One of the benefits of having an experienced criminal defense lawyer who is knowledgeable not only about statute, but also about local procedures, policies and players is you have an inside track on what you can generally expect from certain judges, prosecutors and courthouse rules. Some judges may have a reputation for strict adherence to certain dress codes, while others may be a bit more relaxed. Courts are often foreign to many criminal defendants, so knowing exactly what to wear, when to arrive, how to act and how/ when to address the court is important.
One thing you will find most judges lack patience for is tardiness. Being on time is essential, and if you don’t have a very good reason for being late or missing a court appearance, you could face serious consequences. It could even result in an additional arrest.
Recently in South Dade, a defendant in a DUI with serious bodily injury case was slated to take a plea bargain, but all that fell apart and she is now facing many more years behind bars – because she was late to court, and the judge was frustrated with her behavior afterward.
The Miami Herald reports defendant was prepared to accept a term of four years in prison in exchange for her guilty plea. F.S. 316.193 allows up to five years in prison for DUI serious bodily injury (which is a third-degree felony). However, along with her other charges, she faces up to seven years in prison under sentencing guidelines.
Defendant struck a plea deal after she allegedly drove her SUV into a baseball field and rammed into a popular principal as he coached his son’s little league championship game. Victim was pinned under the vehicle, and suffered severe personal injuries – to the point he almost died. He has since undergone 100 blood transfusions and 20 surgeries. Both legs have been amputated. Defendant’s blood-alcohol concentration reportedly exceeded three times the legal limit.
However the plea deal, which would have shaved three years of the maximum prison time, was tossed by the judge after defendant arrived several hours late to court. Then, when the judge proceeded to ask her a series of standard questions, defendant cried, failed to clearly answer those questions and asked whether it would be possible to leave prison early. The judge at that point warned her to “act like a grownup.”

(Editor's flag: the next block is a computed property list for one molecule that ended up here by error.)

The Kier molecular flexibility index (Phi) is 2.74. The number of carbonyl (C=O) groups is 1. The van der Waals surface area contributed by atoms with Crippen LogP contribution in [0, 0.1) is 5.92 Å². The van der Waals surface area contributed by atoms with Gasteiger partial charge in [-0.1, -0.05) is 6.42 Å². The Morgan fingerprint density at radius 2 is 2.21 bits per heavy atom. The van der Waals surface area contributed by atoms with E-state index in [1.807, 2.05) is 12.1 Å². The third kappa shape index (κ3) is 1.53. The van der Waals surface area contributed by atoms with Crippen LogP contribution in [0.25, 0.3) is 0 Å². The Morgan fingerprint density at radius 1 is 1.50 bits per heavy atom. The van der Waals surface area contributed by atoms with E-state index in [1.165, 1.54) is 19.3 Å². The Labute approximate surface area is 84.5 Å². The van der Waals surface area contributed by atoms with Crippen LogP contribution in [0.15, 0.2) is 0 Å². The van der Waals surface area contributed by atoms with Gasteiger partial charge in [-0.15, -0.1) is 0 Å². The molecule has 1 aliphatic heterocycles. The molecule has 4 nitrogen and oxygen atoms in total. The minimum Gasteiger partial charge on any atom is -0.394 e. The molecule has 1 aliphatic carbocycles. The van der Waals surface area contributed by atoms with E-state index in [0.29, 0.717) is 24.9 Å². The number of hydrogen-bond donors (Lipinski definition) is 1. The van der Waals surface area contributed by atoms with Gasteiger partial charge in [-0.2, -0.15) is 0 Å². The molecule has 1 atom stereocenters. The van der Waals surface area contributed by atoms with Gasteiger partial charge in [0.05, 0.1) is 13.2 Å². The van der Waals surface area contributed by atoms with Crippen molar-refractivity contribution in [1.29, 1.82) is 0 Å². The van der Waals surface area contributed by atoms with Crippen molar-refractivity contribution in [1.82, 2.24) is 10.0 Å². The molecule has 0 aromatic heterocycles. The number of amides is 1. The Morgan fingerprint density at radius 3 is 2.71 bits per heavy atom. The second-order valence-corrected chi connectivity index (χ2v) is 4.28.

Then, just before the sentence was going to be entered, defendant spoke out in complaint of her previous defense attorney and stated that she wish she would have “had a lot more time.” The prosecutor then fired back that defendant didn’t have to accept the plea deal, prompting the judge to respond by taking it a step further – taking the deal off the table entirely. Instead, she set the case for a December trial. Now once again, she is facing seven years in prison.
Now, there are some cases where it makes sense to take it to trial. However, in cases where the evidence against a defendant is pretty overwhelming and there isn’t much in the way of mitigating circumstance, a plea deal can be a way to ensure you serve far less than the maximum. What you don’t want is an exasperated judge stripping you of that option just because you slept in and didn’t make it to court on time.
If you are arrested for DUI in Fort Lauderdale, it’s important to talk with your attorney not only about your legal strategy for defense, but also the expectations of courtroom decorum.
Call Fort Lauderdale Criminal Defense Attorney Richard Ansara at (954) 761-4011. Serving Broward, Miami-Dade and Palm Beach counties.
In DUI crash that maimed principal, judge pulls plea deal after driver late to court, July 21, 2017, By David Ovalle, The Miami Herald
More Blog Entries:
Prior Crimes Can Impact Your Sentence, Sept. 20, 2017, Fort Lauderdale DUI Defense Attorney Blog